states that all people, regardless of difference were members

of a community. While not identical, similiar Liberalist


sentiments were advanced by Enlightenment writers. After
that many advocated the interests of the individual and called
for states to be conductive to these, such as John Locke's
espousal of inalienable natural rights and the Utilitarianism
advocated by jeramy Bentham. Immanuel Kant also believed
that " a cosmopolitan whole, a system of all states" could
eventually establish a perpetual peace ( Hoffe 2006, page
136).
There are very basic summations of their proposals and there
were differences between them and yet this highlights a
gradual evolution in proto-Liberalist thinking, with these
principles and others coalescing into advocating cooperative
approaches that are between states and the bringing of order
to the anarchical international system for the benefit of
human rights,justice,law and economies.

The hypothesis

The carnage of the First World War was principally


responsible for the upsurge in Liberalist thinking. WIth
Woodrow Wilson at the vanguard, the belief that conflict
could be tamed and eventually vanquished through
institutional order was applied with the creation of the
League of Nations. This was very ambitious but also ill-fated,
the League was immediately undermined by the failure of the
American legislature to ratify participation in an organisation
that at least during its formative years enjoyed considerable
public support (Knock 1992, p.239).
All of this leads to Realists long historical narrative of powerplays and conflicts from which to draw, it was little wonder
they questioned the views of Liberalists during the later InterWar period, labelling them idealists or Utopians. Just as
Liberalists regarded Realists as far too pessimistic about
change and lacking in imagination to see all posibilities of
cooperation and extension of law, diplomacy and security, so
did Realists see their idealistic opponents as dangerously
naive.
Even though Realists generally agreed that morality should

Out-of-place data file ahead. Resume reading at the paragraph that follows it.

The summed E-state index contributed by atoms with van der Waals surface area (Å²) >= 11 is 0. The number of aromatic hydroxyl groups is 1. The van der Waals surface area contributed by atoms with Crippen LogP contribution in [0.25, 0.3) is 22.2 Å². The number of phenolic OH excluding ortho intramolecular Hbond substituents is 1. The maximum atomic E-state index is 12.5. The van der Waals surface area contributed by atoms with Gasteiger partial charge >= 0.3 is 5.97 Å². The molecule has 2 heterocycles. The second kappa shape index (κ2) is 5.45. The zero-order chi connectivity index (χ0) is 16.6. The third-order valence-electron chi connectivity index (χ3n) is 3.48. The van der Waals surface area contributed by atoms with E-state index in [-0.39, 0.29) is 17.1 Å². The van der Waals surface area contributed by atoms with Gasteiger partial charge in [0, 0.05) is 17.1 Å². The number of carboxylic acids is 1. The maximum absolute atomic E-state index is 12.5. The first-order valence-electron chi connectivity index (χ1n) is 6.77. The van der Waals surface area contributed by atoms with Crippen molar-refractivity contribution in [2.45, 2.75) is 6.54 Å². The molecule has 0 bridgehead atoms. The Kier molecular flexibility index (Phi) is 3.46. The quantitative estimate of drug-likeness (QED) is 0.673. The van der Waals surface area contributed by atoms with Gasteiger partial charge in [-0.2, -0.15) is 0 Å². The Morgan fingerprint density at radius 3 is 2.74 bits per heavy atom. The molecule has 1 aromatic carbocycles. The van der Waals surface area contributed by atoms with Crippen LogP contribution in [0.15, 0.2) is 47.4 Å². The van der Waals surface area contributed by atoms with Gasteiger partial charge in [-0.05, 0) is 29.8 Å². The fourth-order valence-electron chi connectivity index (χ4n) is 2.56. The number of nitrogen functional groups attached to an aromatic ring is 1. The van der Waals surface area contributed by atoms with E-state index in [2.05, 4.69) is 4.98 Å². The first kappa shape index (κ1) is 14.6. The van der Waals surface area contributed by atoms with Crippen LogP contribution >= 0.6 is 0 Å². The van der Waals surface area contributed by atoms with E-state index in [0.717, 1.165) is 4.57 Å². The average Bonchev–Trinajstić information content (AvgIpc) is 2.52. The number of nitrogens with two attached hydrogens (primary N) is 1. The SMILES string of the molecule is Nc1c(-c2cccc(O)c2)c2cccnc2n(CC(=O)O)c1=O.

be observed and even advanced, even they felt these were
best incubated in domestic environments made secure thanks
to the states power. Loading all security guarantees onto the
weak shoulders of international bodies was seen as very
dangerous, given the risks posed to national survival if such
arrangements failed. Indeed the very idea that the League

could function well as envisioned given the variety of states


involved, their ideals and relative power, was suspect (Carr
1939, p.30). The actions of Germany, Italy and Japan
throughout the 1930s prove the impotence of the League in
the face of aggressive expansionism by revisionist states. The
credibility of both it and Liberalism were seriously
undermined, then it finished off with the commencement of
World War Two.
Realists had the opportunity to effectively gun down the
Liberalist case, and no one wielded the weapon more brutally
than EH Carr in his 1939 text The Twenty Years Crisis.
Carrs contrasting of Realism and Liberalism, and his
essential critique of the latter, was that the complete realist,
unconditionally accepting the causal sequence of events,
deprives himself of the possibility of changing reality. The
complete utopian, by rejecting the causal sequence, deprives
himself of the possibility of understanding either the reality